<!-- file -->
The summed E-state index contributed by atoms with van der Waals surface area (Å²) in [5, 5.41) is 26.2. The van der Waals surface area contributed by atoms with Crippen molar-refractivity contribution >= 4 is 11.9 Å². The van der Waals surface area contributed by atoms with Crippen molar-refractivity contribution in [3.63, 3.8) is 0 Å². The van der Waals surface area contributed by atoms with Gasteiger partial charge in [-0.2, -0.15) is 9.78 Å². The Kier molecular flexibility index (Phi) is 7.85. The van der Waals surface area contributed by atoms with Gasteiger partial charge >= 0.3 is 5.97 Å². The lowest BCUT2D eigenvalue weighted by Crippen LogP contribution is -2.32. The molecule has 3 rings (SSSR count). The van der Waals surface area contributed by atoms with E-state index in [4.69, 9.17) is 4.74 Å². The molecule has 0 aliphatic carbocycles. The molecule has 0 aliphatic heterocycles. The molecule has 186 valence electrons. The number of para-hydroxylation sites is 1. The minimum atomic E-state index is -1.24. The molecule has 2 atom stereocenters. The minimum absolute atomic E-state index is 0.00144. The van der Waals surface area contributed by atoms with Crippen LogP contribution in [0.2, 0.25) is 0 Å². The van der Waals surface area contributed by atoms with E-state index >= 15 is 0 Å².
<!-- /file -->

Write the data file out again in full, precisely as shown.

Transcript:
The summed E-state index contributed by atoms with van der Waals surface area (Å²) in [5, 5.41) is 26.2. The van der Waals surface area contributed by atoms with Crippen molar-refractivity contribution >= 4 is 11.9 Å². The van der Waals surface area contributed by atoms with Crippen molar-refractivity contribution in [3.63, 3.8) is 0 Å². The van der Waals surface area contributed by atoms with Gasteiger partial charge in [-0.2, -0.15) is 9.78 Å². The Kier molecular flexibility index (Phi) is 7.85. The van der Waals surface area contributed by atoms with Gasteiger partial charge >= 0.3 is 5.97 Å². The lowest BCUT2D eigenvalue weighted by Crippen LogP contribution is -2.32. The molecule has 3 rings (SSSR count). The van der Waals surface area contributed by atoms with E-state index in [4.69, 9.17) is 4.74 Å². The molecule has 0 aliphatic carbocycles. The molecule has 0 aliphatic heterocycles. The molecule has 186 valence electrons. The number of para-hydroxylation sites is 1. The minimum atomic E-state index is -1.24. The molecule has 2 atom stereocenters. The minimum absolute atomic E-state index is 0.00144. The van der Waals surface area contributed by atoms with Crippen LogP contribution in [0.2, 0.25) is 0 Å². The van der Waals surface area contributed by atoms with E-state index >= 15 is 0 Å².